Array Architects' Blog

Accommodating Community & Hospital Needs System-Wide, Part 2

Posted by Guest Contributor on Nov 04, 2015

Large healthcare organizations that are actively merging with and/or acquiring facilities, as well as building new ground-up facilities for better healthcare offerings, need to consider overall performance objectives and determine ways to optimize their operations. In my last post, I discussed how the centralization of services improved quality and reduced cost for Montefiore Medical Center through a greater standardization of care. Now, I will discuss the benefits of and appropriate times for de-centralization.

De-Centralization and the Conversion of Space

Moses Campus: As healthcare systems perform system-wide services assessments and begin services consolidation efforts, they must re-purpose decanted space. Although Montefiore consolidated all reference lab functions off-site on the Mount Vernon campus, they are maintaining Stat Lab functions within the hospitals. Array collaborated with them on this initiative for the Moses campus, creating a 6,000 SF Rapid Response Lab. This effort comprised performing a master plan to study the work flow of the pathology department, as well as determine the appropriate functional work space for a growing business and changing technology. Once a plan was in place for lab services, Montefiore decided to allocate the space for the Children’s Hospital at Montefiore’s NICU beds.

Centers of Excellence: Decanting space at Moses to provide more space for the children’s hospital contributed to Montefiore’s success in making their Pediatric Notable Center of Excellence even more accommodating for their patients and loved ones. Systems often face the decision to either provide all services at each location, or try to centralize these services to one campus, enabling the entire department to work closely and more effectively.

Westchester Square Campus: Acquired in 2013, Montefiore needed to understand the infrastructure and layout to determine the best path to make this a profitable, well-running facility. After a master planning effort, Array became involved with designing the implementation projects, enabling emergency services and ambulatory surgery to be the first services available on the new campus. This included removing all inpatient functions from this building and moving licensed beds to another facility. Though this worked well, the system still had the community to consider—a community that became accustomed to having their own full-service hospital. The solution was to incorporate a freestanding ED into the Ambulatory Care Center, where staff could assess and stabilize patients who then transferred to another location. Having access to emergency services was important to the residents of this area.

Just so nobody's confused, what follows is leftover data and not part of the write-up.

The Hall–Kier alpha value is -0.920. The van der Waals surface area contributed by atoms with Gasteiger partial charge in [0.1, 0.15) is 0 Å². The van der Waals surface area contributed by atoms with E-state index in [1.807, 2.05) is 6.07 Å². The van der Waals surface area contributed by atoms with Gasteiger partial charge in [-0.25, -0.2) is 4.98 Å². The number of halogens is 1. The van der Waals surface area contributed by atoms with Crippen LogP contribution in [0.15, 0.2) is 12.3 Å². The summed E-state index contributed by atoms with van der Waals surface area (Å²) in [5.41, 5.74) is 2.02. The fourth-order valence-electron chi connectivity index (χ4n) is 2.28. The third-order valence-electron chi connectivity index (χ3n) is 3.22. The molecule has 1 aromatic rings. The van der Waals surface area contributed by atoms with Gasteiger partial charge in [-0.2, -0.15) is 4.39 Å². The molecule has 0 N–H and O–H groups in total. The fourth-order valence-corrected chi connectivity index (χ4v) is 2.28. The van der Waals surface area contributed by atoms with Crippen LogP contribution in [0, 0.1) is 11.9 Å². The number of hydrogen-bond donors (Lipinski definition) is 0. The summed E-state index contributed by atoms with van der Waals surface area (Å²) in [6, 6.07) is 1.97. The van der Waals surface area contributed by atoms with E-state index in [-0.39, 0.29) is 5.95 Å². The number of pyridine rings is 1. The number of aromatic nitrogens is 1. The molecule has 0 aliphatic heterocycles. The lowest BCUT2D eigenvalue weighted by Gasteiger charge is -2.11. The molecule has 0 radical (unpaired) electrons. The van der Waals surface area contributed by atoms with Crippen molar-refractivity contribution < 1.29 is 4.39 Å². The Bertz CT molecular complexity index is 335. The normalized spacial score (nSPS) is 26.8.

Radiology/Imaging: Montefiore decided to take a de-centralized approach for this service so they could offer multiple locations where patients could choose from the latest technology. Outpatient imaging is an important service line to attract and retain patients, so parity across facilities is paramount to patient satisfaction. Ease of scheduling and quick access to test results also contributes to this being a successful entry point to a particular campus.

It is important that a healthcare system have the proper vision when realigning their service lines or campuses due to additional service lines or acquisitions. While a centralized approach allows for a single location of a specific service line, other service lines—such as radiology, PAT, phlebotomy, etc.—complement a centralized approach. Embracing a de-centralized approach with these service lines will lead to greater convenience for patients, yielding increased patient satisfaction in the ever-changing healthcare market.

Blog written by Jason Lee, former Principal and Studio Director with Array.

Topics: Facility Planning, Healthcare Design, Master Planning, Adaptability, Design Approach